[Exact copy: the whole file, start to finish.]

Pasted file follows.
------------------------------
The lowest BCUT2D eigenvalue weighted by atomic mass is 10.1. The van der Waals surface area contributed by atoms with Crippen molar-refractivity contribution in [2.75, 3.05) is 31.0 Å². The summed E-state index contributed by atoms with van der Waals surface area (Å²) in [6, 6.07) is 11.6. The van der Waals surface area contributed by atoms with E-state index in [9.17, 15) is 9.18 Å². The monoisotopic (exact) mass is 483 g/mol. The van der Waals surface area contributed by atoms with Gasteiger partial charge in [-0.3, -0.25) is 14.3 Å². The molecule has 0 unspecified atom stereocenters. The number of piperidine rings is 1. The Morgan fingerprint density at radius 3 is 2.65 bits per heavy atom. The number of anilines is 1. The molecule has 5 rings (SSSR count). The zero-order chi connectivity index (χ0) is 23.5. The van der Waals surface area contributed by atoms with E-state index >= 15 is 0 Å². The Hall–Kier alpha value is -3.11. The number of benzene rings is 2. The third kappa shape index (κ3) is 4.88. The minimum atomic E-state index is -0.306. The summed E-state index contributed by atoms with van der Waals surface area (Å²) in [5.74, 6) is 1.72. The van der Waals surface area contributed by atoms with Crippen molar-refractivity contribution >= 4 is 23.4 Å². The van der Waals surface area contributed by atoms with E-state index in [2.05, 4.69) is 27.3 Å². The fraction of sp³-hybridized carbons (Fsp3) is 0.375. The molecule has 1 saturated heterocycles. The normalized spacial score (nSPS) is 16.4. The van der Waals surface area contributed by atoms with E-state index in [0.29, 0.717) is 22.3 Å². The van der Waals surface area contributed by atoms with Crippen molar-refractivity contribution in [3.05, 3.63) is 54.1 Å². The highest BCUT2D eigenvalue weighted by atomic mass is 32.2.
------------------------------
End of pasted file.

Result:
The lowest BCUT2D eigenvalue weighted by atomic mass is 10.1. The van der Waals surface area contributed by atoms with Crippen molar-refractivity contribution in [2.75, 3.05) is 31.0 Å². The summed E-state index contributed by atoms with van der Waals surface area (Å²) in [6, 6.07) is 11.6. The van der Waals surface area contributed by atoms with E-state index in [9.17, 15) is 9.18 Å². The monoisotopic (exact) mass is 483 g/mol. The van der Waals surface area contributed by atoms with Gasteiger partial charge in [-0.3, -0.25) is 14.3 Å². The molecule has 0 unspecified atom stereocenters. The number of piperidine rings is 1. The Morgan fingerprint density at radius 3 is 2.65 bits per heavy atom. The number of anilines is 1. The molecule has 5 rings (SSSR count). The zero-order chi connectivity index (χ0) is 23.5. The van der Waals surface area contributed by atoms with E-state index >= 15 is 0 Å². The Hall–Kier alpha value is -3.11. The number of benzene rings is 2. The third kappa shape index (κ3) is 4.88. The minimum atomic E-state index is -0.306. The summed E-state index contributed by atoms with van der Waals surface area (Å²) in [5.74, 6) is 1.72. The van der Waals surface area contributed by atoms with Crippen molar-refractivity contribution >= 4 is 23.4 Å². The van der Waals surface area contributed by atoms with E-state index in [2.05, 4.69) is 27.3 Å². The fraction of sp³-hybridized carbons (Fsp3) is 0.375. The molecule has 1 saturated heterocycles. The normalized spacial score (nSPS) is 16.4. The van der Waals surface area contributed by atoms with E-state index in [0.29, 0.717) is 22.3 Å². The van der Waals surface area contributed by atoms with Crippen molar-refractivity contribution in [3.05, 3.63) is 54.1 Å². The highest BCUT2D eigenvalue weighted by atomic mass is 32.2.